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with a few friends we started this amateur platform-independent java-based project for a space combat simulator game (something like the long dead saga of wing commander). None of us though is a 3D programmer, so the road is gonna be long.

My question is: in our place would you start learning OpenGL (maybe via GLUT) or is there a better possibility today? What about Direct3D? Any books you may suggest? We ordered a couple, specifically

  • Dave Shriner's OpenGL Programming Guide
  • Luke Benstead's Beginning OpenGL Game Programming

Thanks :-)

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If you've never done 3D programming before, you will probably want to set your sights a little lower than space simulator. at least at first. Perhaps a spinning cube? If you start out with the goal of making the next wing commander you're kind of setting yourself up for failure. –  Breton Dec 2 '09 at 12:28
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You're right, in the beginning it will be something like "cube wars" –  Federico Giorgi Dec 2 '09 at 12:50
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Be sure to get the updated source for 'Luke Benstead's Beginning OpenGL Game Programming'. The code on the cd does not work 'out of the box'. You can get the updated code here: kazade.co.uk/downloads/boglgp –  Steven Keith Dec 7 '09 at 22:35

6 Answers 6

up vote 5 down vote accepted

Consider using an open source 3d engine like Ogre3D or Irrlicht. This way you can focus on making a game: content, gameplay.

Both engines define an abstraction layer that can map to Direct3D or OpenGL backends.

EDIT: at first I didn't notice you mentioned Java, anyway both engines support Java bindings.

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Great, I didn't know Irrlicht. It seems optimized for fps games, but I guess it's a good start. –  Federico Giorgi Dec 2 '09 at 12:54
    
There is also the Yake (yake.org) game engine built on top of Ogre. –  Gregory Pakosz Dec 6 '09 at 10:49

If you decide to learn the low level graphics programming instead of using a higher level 3d engine like Ogre3D or Irrlicht, I recommend starting with OpenGL ES 2.X, which is a subset of OpenGL.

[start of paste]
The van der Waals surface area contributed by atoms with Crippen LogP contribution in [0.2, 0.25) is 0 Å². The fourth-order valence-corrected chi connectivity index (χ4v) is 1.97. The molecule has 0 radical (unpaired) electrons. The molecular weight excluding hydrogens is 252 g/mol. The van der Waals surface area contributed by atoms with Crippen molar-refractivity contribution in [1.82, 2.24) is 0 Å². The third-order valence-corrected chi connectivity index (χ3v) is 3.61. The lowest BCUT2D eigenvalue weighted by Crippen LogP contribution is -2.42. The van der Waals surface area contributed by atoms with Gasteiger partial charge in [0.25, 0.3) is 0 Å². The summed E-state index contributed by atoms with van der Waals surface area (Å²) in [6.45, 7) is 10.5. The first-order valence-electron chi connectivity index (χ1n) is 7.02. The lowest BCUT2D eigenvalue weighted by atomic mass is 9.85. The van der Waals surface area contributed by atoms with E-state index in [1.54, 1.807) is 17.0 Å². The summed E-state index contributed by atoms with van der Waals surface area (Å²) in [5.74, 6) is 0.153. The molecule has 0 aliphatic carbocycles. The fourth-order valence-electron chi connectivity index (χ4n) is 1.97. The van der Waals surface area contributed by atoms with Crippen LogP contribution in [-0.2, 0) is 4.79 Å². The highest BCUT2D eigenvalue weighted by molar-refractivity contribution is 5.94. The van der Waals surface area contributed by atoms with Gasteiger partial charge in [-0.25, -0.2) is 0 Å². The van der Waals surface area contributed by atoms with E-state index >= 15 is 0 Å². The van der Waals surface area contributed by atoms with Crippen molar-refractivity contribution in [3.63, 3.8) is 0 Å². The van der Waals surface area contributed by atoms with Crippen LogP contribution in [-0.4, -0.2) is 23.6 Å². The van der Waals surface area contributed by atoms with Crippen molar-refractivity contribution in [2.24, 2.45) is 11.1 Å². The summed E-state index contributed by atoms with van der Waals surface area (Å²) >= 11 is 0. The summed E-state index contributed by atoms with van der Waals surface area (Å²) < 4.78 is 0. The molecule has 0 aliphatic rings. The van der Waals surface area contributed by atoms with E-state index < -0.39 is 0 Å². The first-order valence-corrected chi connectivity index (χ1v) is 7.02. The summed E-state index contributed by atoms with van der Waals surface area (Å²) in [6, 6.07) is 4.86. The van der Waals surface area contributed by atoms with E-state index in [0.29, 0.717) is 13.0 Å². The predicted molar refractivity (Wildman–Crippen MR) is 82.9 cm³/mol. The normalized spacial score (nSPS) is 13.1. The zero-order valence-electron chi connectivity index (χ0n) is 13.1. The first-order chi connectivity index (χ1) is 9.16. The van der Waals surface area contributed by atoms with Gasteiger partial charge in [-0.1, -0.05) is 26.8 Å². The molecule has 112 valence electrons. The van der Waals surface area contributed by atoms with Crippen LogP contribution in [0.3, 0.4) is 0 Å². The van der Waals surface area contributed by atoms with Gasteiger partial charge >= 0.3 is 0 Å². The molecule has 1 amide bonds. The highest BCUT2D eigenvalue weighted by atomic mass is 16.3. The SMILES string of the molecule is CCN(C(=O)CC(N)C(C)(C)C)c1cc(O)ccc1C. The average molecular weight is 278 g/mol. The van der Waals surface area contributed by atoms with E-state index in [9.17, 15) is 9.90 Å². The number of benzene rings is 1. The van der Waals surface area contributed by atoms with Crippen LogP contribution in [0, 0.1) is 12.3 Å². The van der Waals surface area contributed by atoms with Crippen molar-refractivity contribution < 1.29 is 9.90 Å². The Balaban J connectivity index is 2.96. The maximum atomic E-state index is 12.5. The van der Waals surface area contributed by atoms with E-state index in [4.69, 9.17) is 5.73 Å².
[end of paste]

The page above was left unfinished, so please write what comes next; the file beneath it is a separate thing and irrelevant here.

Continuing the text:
OpenGL ES 2.X is a simplified subset of OpenGL for embedded systems with programmable hardware such as phones. For example, in OpenGL there may be multiple ways to accomplish tasks, but in Open GL ES 2.X, there's only one way. Because there's less choice in OpenGL ES 2.X, there's so much less to learn to master OpenGL ES 2.X. The OpenGL ES 2.0 Programming Guide is 480 pages, and the OpenGL Programming Guide, Seventh Edition is 936 pages.

Furthermore, using OpenGL ES 2.X will give you a wider hardware audience for your game. Because it is a subset of OpenGL, code written for OpenGL ES 2.X will work on a full OpenGL system with little or no modification. Your game's graphics can work on a range of target machines from desktops to smart phones.

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Thank you, actually I think OpenGL ES is exactly the OpenGL subset I was looking for. –  Federico Giorgi Dec 2 '09 at 15:19
    
very very good advice ! ( and WebGL is also based on ES 2 ) –  Ray Hulha Dec 23 '12 at 19:52

You could choose an open source 3D engine like Ogre3D.

But if you really want to write the graphics engine on your own (quite interesting), start by learning linear algebra. Not the quite advanced stuff, but you should be very comfortable with expressing yourself in translation vectors, rotation matrices and the like.

If you already familiar with those concepts, choose either Direct3D or OpenGL - this depends more on the available platform. If you like to code in a Mircosoft Environment, choose Direct3D, everything else, choose OpenGL.

The choice of additional libraries depends on the programming language. Better alternatives than GLUT are probably SDL (C) or Qt(C++).

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Well, if you've never done 3D graphics programming before, go for simplicity and learn-as-you-go. There used to be a set of really nice tutorials by NeHe (Neon Helium) for OpenGL, which was the route I took.

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I found OpenGL easier to start with as learning curve is not so steep. You can get quick results which helps a lot with initial frustration/motivation. Tons of help etc. Words of warning though - 3D programming is inherently complex and you'll spend more energy on building graphics technology than game itself. Consider adopting Ogre3D if you really want to see the game finished :o) (disclaimer: I know there are also other engines but Ogre is stable, proven and comes with good documentation)

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If you want to stay platform-independent DirectX won't do as it is restricted to Microsoft Windows Platforms

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